But for every inspiring anecdote, there’s more than one tale of a hurting ex-warrior in desperate need.
“I’m in contact with fighters from all over the country and it just rips my heart out. Just the other week I was talking to someone on the phone and I couldn’t understand anything he was saying. It was enough to make you weep. I said, ‘Look, you’re gonna have to email me or something because I can’t understand you.’ That guy’s all alone and he needs help and if we’re not there for him, who is?”
And the answer to that question goes beyond helping former fighters pay the bills and get the support they need. For Farrago it’s also about restoring some of their dignity and reminding both the ex-boxer and the sport in general about their accomplishments.
“So many of these guys, they think no one cares,” says Farrago. “Once they were under the bright lights and they heard the roar of the crowd, but their career ends and life goes on and they feel forgotten. So at the fundraiser I have the chance to tell everyone about these guys, to remind everyone what they did. Some of these guys, they come to the dinner and meet their fans and when they leave, I swear, they’re two or three inches taller. It makes them feel great. We make a big deal about them and it means everything to me to give these guys a chance to feel that pride again.”
There’s also the sense of fraternity, a unique bond between ex-fighters, that is strengthened through these events.
“They come together and they’re all champions again,” says Matt. “It doesn’t matter what their records are, who they lost to, whether they ever won a belt or not. What matters is they were fighters and they all understand each other and understand what they went through, all the work and the pain. It’s great to see them talking and hanging out and having a great time.”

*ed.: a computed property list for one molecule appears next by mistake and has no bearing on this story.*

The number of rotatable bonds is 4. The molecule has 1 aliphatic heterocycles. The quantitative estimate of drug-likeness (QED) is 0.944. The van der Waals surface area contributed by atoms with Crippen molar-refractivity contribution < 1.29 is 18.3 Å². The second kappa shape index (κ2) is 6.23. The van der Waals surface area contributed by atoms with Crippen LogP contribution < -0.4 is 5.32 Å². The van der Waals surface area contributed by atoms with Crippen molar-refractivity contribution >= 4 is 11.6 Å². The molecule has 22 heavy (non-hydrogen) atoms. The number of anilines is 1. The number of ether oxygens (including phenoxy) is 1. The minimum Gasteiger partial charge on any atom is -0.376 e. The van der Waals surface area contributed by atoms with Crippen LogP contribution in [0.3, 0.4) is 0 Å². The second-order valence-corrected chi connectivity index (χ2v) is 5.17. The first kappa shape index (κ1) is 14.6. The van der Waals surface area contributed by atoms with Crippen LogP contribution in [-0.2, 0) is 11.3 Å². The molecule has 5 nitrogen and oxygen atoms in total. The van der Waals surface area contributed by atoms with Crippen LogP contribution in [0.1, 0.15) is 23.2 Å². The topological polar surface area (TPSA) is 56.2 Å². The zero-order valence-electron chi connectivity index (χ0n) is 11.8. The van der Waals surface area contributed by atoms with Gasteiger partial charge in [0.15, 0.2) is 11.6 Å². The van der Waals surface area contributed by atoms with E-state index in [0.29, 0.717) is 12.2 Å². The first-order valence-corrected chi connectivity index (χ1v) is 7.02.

In addition to hosting the banquet, offering patrons the chance to shake hands with various ex-boxers, and holding auctions of valuable boxing memorabilia, Ring 10 will also be passing out some special annual awards on September 23rd. There are six in total, all of them named after important figures in boxing history including the Emanuel Steward Trainer Award, The Jose Torres Award, and The Steve Belloise Top Contender Award, the latter one perhaps best exemplifying the mission and spirit of Ring 10.
“Who remembers Steve Belloise?” asks Farrago. “But people should remember him. Here’s a guy who had over a hundred fights, 95 wins, who fought greats like Tommy Bell and Georgie Abrams and Sugar Ray Robinson. He never won a world title, but it didn’t matter. His contemporaries knew how good he was and he had everyone’s respect. He could have competed in any era and he deserves to be remembered as one of the great fighters of New York. And it’s a real honour for me to present that award and also to work with his daughters. The Belloise sisters have really helped Ring 10 to grow because they know what their father went through and they want to help other fighters.”
But in addition to the scheduled guests and appearances, the annual Ring 10 event is one that offers some surprises for attendees as it attracts boxers from all over the country. As Matt notes, you never know who might show up at the luxurious Marina Del Rey in the Bronx on that special day. Also on hand will be former champions Junior Jones and Frank Tate, and during our talk Matt informed me he’d just gotten news that a former rival of Tate’s, Michael Olajide, would also be attending. Who knows what other past champions and ring legends may show up on September 23rd?
It promises to be a truly memorable event and one which will only galvanize Matt Farrago’s commitment and ensure that Ring 10 continues its efforts. Here’s hoping that those efforts in turn inspire more generosity from the people who have benefited the most from the fight game. Clearly Ring 10 deserves the support of boxing at large, as it assists those in dire need while pushing for the changes necessary to enable the fight game to truly take care of its own. If you’re in New York City on September 23rd, please show your support to help Ring 10 help boxing. And meet some legends at the same time. — Michael Carbert